- The Washington Times - Tuesday, February 11, 2020

At his most frustrated, Trent Williams said he wanted nothing to do with the Washington Redskins. The seven-time Pro Bowler held out for months, unhappy about how the team handled a growth on his scalp that was later determined to be cancerous. Even when he returned midseason, Williams made it clear he still did not trust the organization.

These days, after significant changes to the Redskins’ front office and training staff, Williams is at least returning the team’s phone calls.

According to multiple reports, Williams had a “positive conversation” recently with new Redskins coach Ron Rivera, who is trying to repair the left tackle’s fractured relationship with the franchise.

But there are hurdles that have to be cleared before fans can expect to see Williams in a Redskins uniform again.

The 31-year-old has a year left on his contract, but there’s no guaranteed money left in the deal — a factor in his initial holdout, he told reporters in October. 



Williams, who did not play last season after he was put on the season-ending “non football injury” list shortly after his return, said team doctors told him for years that a growth on his head was “something minor” — only to discover later he had a rare cancer called dermatofibrosarcoma protuberans (DFSP). Doctors told him the cancer was “weeks away” from metastasizing to his brain and it needed to be surgically removed.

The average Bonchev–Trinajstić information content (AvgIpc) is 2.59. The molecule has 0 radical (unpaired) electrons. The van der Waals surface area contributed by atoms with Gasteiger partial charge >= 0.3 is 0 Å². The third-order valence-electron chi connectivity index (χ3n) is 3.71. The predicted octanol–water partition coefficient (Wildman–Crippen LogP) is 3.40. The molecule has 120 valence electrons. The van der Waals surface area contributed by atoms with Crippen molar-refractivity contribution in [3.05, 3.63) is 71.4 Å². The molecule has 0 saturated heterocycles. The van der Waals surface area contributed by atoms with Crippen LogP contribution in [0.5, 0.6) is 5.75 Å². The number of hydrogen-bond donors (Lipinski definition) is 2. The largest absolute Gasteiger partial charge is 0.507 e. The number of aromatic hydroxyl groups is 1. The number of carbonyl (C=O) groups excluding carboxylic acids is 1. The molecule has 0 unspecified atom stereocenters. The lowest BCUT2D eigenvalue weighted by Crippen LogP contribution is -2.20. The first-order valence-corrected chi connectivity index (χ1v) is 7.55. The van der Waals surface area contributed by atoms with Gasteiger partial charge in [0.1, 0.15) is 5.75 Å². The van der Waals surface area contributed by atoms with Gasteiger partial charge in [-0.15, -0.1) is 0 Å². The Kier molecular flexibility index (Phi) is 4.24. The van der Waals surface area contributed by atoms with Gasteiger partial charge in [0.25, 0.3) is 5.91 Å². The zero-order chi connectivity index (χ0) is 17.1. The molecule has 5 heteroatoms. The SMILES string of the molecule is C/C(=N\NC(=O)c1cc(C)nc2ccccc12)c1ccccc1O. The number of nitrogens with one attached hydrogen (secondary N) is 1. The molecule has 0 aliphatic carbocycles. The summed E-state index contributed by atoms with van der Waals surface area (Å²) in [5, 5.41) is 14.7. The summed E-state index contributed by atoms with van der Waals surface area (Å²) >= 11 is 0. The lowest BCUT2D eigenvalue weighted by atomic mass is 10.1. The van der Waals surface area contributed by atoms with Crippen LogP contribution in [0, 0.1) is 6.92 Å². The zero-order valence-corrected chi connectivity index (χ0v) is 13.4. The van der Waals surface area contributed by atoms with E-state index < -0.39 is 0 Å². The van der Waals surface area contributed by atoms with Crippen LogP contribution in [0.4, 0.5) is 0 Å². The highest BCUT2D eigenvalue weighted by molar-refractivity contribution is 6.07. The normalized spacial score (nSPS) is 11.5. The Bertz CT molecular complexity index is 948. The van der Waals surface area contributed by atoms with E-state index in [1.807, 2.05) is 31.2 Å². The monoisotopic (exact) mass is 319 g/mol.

The incident left Williams furious with the Redskins, and he later admitted to The Washington Post that he did not think the relationship could be repaired.

The Redskins, though, have made a series of moves this offseason that can be partially seen as an attempt to appease the tackle. Owner Dan Snyder fired longtime president Bruce Allen and trainer Larry Hess. The team hired former Panthers trainer Ryan Vermillion, who has been called one of the most respected trainers in the NFL.

Rivera, too, has said he wants Williams to return in 2020. At the Super Bowl, he told NBC Sports Washington that Williams is “still our guy.”

Of course, what’s said publicly and what’s said in private can be two different things.

Allen once said the Redskins had no intention of trading Williams, then explored offers right before the trade deadline in October. That further angered Williams, who saw the talks as a move meant to embarrass him. “Try to make it feel like, ‘Ain’t nobody want you; You’re not good enough for us to trade for,’” Williams said.

But Rivera’s interest in keeping Williams makes sense. Donald Penn, last year’s starter, was a serviceable replacement, but he turns 37 in April. Backup Geron Christian has not panned out since he was drafted in 2018. Williams would likely be a huge upgrade at the position, and he could protect quarterback Dwayne Haskins.

Haskins even reacted Tuesday on social media to the news of Rivera and Williams’ conversation, including a “praying hands” emoji.

Still, the Redskins will have to determine if Williams is seeking a contract extension or a trade — and if they’re willing to accommodate either. The Redskins were concerned last year at giving Williams a new deal partially because they wondered how it would affect the status of linebacker Ryan Kerrigan. Like Williams, Kerrigan is now entering the final year of his contract.

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